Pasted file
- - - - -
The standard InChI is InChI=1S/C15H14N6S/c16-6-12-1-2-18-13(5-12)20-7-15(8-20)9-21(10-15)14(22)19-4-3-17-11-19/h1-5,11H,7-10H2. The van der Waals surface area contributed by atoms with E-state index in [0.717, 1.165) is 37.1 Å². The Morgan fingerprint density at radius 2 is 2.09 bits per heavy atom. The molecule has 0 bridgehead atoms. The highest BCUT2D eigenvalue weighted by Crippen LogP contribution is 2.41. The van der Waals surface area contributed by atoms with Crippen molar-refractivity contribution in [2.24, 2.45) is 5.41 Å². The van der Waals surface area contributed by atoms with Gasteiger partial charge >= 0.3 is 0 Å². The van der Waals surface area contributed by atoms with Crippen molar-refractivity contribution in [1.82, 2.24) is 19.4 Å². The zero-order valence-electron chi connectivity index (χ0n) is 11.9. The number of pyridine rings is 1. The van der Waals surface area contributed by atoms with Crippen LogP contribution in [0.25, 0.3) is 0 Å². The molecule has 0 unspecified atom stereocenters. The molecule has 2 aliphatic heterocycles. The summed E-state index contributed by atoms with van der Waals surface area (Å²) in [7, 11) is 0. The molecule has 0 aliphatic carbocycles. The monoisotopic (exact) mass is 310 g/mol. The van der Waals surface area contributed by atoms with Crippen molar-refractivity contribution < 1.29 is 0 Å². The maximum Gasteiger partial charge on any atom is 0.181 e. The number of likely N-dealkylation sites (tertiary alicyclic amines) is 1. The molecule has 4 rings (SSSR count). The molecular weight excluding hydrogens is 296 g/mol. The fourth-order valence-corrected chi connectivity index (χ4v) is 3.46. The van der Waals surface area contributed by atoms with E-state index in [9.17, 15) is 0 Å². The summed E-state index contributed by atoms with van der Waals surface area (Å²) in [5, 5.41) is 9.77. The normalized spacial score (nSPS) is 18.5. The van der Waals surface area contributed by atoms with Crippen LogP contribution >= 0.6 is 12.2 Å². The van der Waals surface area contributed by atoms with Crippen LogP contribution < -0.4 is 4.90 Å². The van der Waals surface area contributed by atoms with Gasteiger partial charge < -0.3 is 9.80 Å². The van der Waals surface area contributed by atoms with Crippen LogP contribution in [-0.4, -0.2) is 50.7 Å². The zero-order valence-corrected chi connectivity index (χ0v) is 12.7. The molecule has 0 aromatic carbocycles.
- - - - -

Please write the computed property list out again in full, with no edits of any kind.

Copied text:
The standard InChI is InChI=1S/C15H14N6S/c16-6-12-1-2-18-13(5-12)20-7-15(8-20)9-21(10-15)14(22)19-4-3-17-11-19/h1-5,11H,7-10H2. The van der Waals surface area contributed by atoms with E-state index in [0.717, 1.165) is 37.1 Å². The Morgan fingerprint density at radius 2 is 2.09 bits per heavy atom. The molecule has 0 bridgehead atoms. The highest BCUT2D eigenvalue weighted by Crippen LogP contribution is 2.41. The van der Waals surface area contributed by atoms with Crippen molar-refractivity contribution in [2.24, 2.45) is 5.41 Å². The van der Waals surface area contributed by atoms with Gasteiger partial charge >= 0.3 is 0 Å². The van der Waals surface area contributed by atoms with Crippen molar-refractivity contribution in [1.82, 2.24) is 19.4 Å². The zero-order valence-electron chi connectivity index (χ0n) is 11.9. The number of pyridine rings is 1. The van der Waals surface area contributed by atoms with Crippen LogP contribution in [0.25, 0.3) is 0 Å². The molecule has 0 unspecified atom stereocenters. The molecule has 2 aliphatic heterocycles. The summed E-state index contributed by atoms with van der Waals surface area (Å²) in [7, 11) is 0. The molecule has 0 aliphatic carbocycles. The monoisotopic (exact) mass is 310 g/mol. The van der Waals surface area contributed by atoms with Crippen molar-refractivity contribution < 1.29 is 0 Å². The maximum Gasteiger partial charge on any atom is 0.181 e. The number of likely N-dealkylation sites (tertiary alicyclic amines) is 1. The molecule has 4 rings (SSSR count). The molecular weight excluding hydrogens is 296 g/mol. The fourth-order valence-corrected chi connectivity index (χ4v) is 3.46. The van der Waals surface area contributed by atoms with E-state index in [9.17, 15) is 0 Å². The summed E-state index contributed by atoms with van der Waals surface area (Å²) in [5, 5.41) is 9.77. The normalized spacial score (nSPS) is 18.5. The van der Waals surface area contributed by atoms with Crippen LogP contribution >= 0.6 is 12.2 Å². The van der Waals surface area contributed by atoms with Crippen LogP contribution < -0.4 is 4.90 Å². The van der Waals surface area contributed by atoms with Gasteiger partial charge < -0.3 is 9.80 Å². The van der Waals surface area contributed by atoms with Crippen LogP contribution in [-0.4, -0.2) is 50.7 Å². The zero-order valence-corrected chi connectivity index (χ0v) is 12.7. The molecule has 0 aromatic carbocycles.